The job entailed sitting in a cubicle at the back of the sprawling offices of Lee & Li Attorneys at Law, Monday through Friday and half of Saturday. My neighbor there was an elderly and flatulent translator.

I knew little of international law—Lee & Li’s core practice—and during the first couple of months managed to excise perfectly fine legalese from documents written by L&L’s U.S.-educated Taiwanese lawyers.

I had time on my hands, but I was duct taped to my admittedly comfortable chair. My workload had lightened after they hired another American proofreader. Plus, most of L&L’s attorneys spoke English fluently, so I wasn’t able to work on my Mandarin very much. I got quite good at the NY Times crossword puzzle in the International Herald Tribune. I also managed to work my way through an armload of novels. (Web surfing was far in the future.) And I lived for lunchtime at the cafeteria in the basement of the Formosa Plastics Building, L&L ‘s headquarters. Every day the steam table sagged under trays of scrambled eggs and tomatoes, various seaweeds, chicken and pork chunks, crunchy stir-fried veggies.

I had committed to a two-year term, but I had realized I was not lawyer material. I left after six months for the grand tour of Asia I had mapped out between puzzling and reading—China, Mongolia, the Soviet Far East, and beyond—only to get laid low by giardia in Nepal. That’s another story.

From the BXP photo archives: 1996 & 1999

with 2 comments

Gulou (Drum Tower), Beijing, October 26, 1996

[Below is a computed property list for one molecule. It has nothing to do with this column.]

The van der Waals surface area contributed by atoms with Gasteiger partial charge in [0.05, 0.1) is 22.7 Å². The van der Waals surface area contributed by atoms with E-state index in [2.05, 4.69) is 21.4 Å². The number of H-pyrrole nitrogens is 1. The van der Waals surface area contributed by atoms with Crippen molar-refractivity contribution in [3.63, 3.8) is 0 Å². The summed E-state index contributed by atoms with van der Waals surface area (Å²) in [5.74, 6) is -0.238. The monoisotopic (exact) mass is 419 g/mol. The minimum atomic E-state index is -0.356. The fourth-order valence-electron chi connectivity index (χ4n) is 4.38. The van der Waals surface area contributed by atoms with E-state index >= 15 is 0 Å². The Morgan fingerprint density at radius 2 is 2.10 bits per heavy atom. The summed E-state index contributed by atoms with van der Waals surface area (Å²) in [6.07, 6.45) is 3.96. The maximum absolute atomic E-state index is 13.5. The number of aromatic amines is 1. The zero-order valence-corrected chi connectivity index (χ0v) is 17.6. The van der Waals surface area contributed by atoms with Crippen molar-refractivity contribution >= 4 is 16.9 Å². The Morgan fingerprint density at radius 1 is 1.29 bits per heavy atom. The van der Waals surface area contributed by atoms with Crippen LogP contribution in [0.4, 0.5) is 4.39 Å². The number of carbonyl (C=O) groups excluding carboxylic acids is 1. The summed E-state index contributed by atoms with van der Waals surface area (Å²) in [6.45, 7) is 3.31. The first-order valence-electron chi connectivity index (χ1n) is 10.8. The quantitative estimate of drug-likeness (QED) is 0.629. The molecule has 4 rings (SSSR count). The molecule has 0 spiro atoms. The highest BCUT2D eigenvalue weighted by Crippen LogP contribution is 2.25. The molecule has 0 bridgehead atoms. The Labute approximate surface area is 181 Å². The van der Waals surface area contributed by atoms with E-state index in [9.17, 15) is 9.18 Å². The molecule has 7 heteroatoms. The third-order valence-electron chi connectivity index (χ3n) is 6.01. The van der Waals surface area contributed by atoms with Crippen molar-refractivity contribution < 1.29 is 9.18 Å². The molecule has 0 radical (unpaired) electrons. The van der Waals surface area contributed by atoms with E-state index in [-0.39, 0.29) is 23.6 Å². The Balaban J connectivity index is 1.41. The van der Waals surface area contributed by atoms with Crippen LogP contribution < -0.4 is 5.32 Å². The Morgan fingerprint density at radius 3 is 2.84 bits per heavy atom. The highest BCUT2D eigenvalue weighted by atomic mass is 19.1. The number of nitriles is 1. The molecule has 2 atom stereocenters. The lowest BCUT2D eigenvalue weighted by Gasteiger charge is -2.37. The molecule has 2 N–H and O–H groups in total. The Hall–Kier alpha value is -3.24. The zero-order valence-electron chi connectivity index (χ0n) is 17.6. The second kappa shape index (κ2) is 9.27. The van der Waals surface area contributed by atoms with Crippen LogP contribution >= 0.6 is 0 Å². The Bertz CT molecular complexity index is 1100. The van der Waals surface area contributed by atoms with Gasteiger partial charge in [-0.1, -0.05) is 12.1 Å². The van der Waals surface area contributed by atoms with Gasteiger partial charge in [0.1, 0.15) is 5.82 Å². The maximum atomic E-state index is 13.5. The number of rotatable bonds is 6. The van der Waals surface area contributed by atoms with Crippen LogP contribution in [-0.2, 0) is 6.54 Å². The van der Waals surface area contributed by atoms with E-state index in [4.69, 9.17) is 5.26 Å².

Gulou (Drum Tower), Beijing, October 26, 1996

When I wasn’t piloting my desk during my time in China as US News and World Report‘s Beijing Bureau Chief, I would wander streets and hutongs.

Photographing what I found dragged me out of the editorial and bureaucratic pool I steeped in most days—Beijing and Washington’s genuine conflicts and diplomatic spats; China’s labyrinthine officialdom; and the stress of being under (or believing I was under) the scrutiny of the Public Security (cops) and State Security (secret police) Bureaus.

The photo above, from the Gulou (Drum Tower) section of Beijing, is the result of such wanderings. The second picture is from the tailend of an interview of bus driver Wei Guiying (not pictured), who had been selected as a model worker by her work unit, in Hunan province’s Sansi Village. Wang Chunlei, my friend and office manager/editorial adviser also acted as translator, because we knew I would have difficulty understanding Wei’s Hunanese-flavored Mandarin. And I most certainly did.

I barely remember the interview; lunch, however, I recall vividly. Chunlei told me the family must have blown a month’s wages on the tableful of meat, vegetables—corn, greens, potatoes—and buns that they laid before us. I did my duty, good waiguo ren (foreigner) that I am, and devoured all that was scooped into my bowl.

Wei’s stepmother was housebound; her grandson was most definitely not.

Family of Wei Guiying (not pictured), Sansi Village, Hunan Province, China, December 26, 1996

Family of Wei Guiying (not pictured), Sansi Village, Hunan Province, China, December 26, 1996

Pak Ou Caves, Luang Prabang, Laos, November 1999

Pak Ou Caves, Luang Prabang, Laos, November 1999

This last photo is from a published story I did while working at Fortune magazine. I traveled to Vientiane and Luang Prabang, Laos, to write/photograph a travel piece.

Is there a theme—or themes— that unites and animates these photos? Escape? Encounter? I try to strike a balance between the literal and the lyrical, to see and photograph as an open, humble, compassionate, yet still critical observer and sometime participant.

Yes, more to come.